I catch a whiff of cinnamon in the coffee’s steam as I bring it to my lips. A romantic gesture. He knows that’s how I like it. Outside, the pebbled streets bustle with promise. Lovers hold hands. Serene children trail behind.

The screen changes again, and I have to recalibrate. I am now seated in a dusty classroom that reminds me of a commercial for charity. I can hardly believe I am still in the lab. It smells like old plastic or factory-new tennis shoes. There should be a starving child in the desk beside me, but Jared is still working on that. Working on other sensory enhancements first. Ambient noise, wind in your face, that kind of thing. He’s nearly gotten scents all figured out. I raise my hands to see what I’m holding this time. A pencil. It’s about three inches too long. Looking down, I see a crisp piece of lined paper.

I ponder telling Jared that a crumbling third-world classroom wouldn’t have paper at all. Not clean sheets of it anyway, if the desk was coated in a tan layer of silt like this, but I know better than to critique Jared’s work right now. There have been many prototypes leading up to this one and he is close to a breakthrough. Everyone in his program is competing for the grant.

It’s hard to believe he’s even a real scientist. He looked more like a plumber or an electrician that first day we met. I accused him of trespassing in the lab. Asked to see his ID. Now here he is, my genius.

My unwavering support is mandatory.

I use the pencil to write Jared a cheeky note. He’d promised to take a break and spend time with me out in the real world, but he’s put it off again. I write on that paper a list of things I’d like him to do to me. I smile because he’s watching from the booth. He’ll remind me later that everything I do in the simulator is recorded. He might even be angry enough to shake me again, but I’ll kiss him then and make him forget about his stupid project for a while.

The screen blurs in front of me for a moment (Jared is still working on that) revealing a room I recognize. I can see the end of Jared’s bed from where I sit, and the lopsided bookcase he uses as a television stand. I smell lilies, which is odd, because the room should smell like stubbed cigarettes. I wiggle the toes at the end of my outstretched legs and the simulator toes wiggle, too. I clap my hands so Jared will know I’m proud of him. This is the surprise he wanted to share. His biggest achievement to date.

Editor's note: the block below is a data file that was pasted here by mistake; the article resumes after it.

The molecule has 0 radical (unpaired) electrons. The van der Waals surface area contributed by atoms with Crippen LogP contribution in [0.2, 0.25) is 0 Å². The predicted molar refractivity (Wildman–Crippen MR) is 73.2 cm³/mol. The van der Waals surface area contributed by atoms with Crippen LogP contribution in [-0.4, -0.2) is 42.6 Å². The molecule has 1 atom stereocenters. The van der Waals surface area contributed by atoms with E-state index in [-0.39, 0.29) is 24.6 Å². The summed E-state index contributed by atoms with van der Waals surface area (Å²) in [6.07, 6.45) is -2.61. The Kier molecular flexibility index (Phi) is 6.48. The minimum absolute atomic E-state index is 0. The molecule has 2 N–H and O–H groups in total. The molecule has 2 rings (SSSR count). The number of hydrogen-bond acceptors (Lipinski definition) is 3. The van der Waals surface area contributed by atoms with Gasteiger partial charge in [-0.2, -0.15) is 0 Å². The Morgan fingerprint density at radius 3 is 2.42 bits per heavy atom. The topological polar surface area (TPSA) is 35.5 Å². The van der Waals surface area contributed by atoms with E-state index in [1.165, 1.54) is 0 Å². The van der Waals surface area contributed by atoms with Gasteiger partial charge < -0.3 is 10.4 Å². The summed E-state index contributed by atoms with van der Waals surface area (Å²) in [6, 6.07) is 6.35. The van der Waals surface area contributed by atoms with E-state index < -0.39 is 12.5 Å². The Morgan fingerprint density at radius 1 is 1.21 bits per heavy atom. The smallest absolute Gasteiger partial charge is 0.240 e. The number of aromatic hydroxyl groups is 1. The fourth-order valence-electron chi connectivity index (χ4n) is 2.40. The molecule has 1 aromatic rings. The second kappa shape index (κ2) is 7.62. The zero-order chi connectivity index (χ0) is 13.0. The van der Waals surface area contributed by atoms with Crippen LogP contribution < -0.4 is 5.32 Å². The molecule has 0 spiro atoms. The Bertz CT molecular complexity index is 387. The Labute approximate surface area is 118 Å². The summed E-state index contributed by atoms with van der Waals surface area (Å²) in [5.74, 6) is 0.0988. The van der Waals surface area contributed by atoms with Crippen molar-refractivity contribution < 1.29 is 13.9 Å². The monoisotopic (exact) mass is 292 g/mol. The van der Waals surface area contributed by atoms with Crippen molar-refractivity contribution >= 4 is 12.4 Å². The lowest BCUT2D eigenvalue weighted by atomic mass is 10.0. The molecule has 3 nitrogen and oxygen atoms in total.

I lift my hands and see that I am bare all the way to my shoulders. I catch movement from the side and see Jared standing naked in his bathroom doorway. I laugh out loud. When he laughs back I hear it, as if he’s right there in the room with me.

“Hello Kitten,” he says. His voice is nearly perfect, but his pitch is wrong. It should be up a notch. And his face looks more like a photograph than flesh. “I’ll punish you for that,” he says, though his face doesn’t move at all.

Windy Lynn Harris

Windy Lynn Harris

Windy Lynn Harris is the author of Writing & Selling Short Stories & Personal Essays: The Essential Guide to Getting Your Work Published (Writer’s Digest Books). She’s a prolific writer, a trusted mentor, and a frequent speaker at literary events. Her long list of short stories and personal essays have been published in literary, trade, and magazines across the U.S. and Canada including The Literary Review, The Sunlight Press, 34th Parallel, and many more.
Windy Lynn Harris

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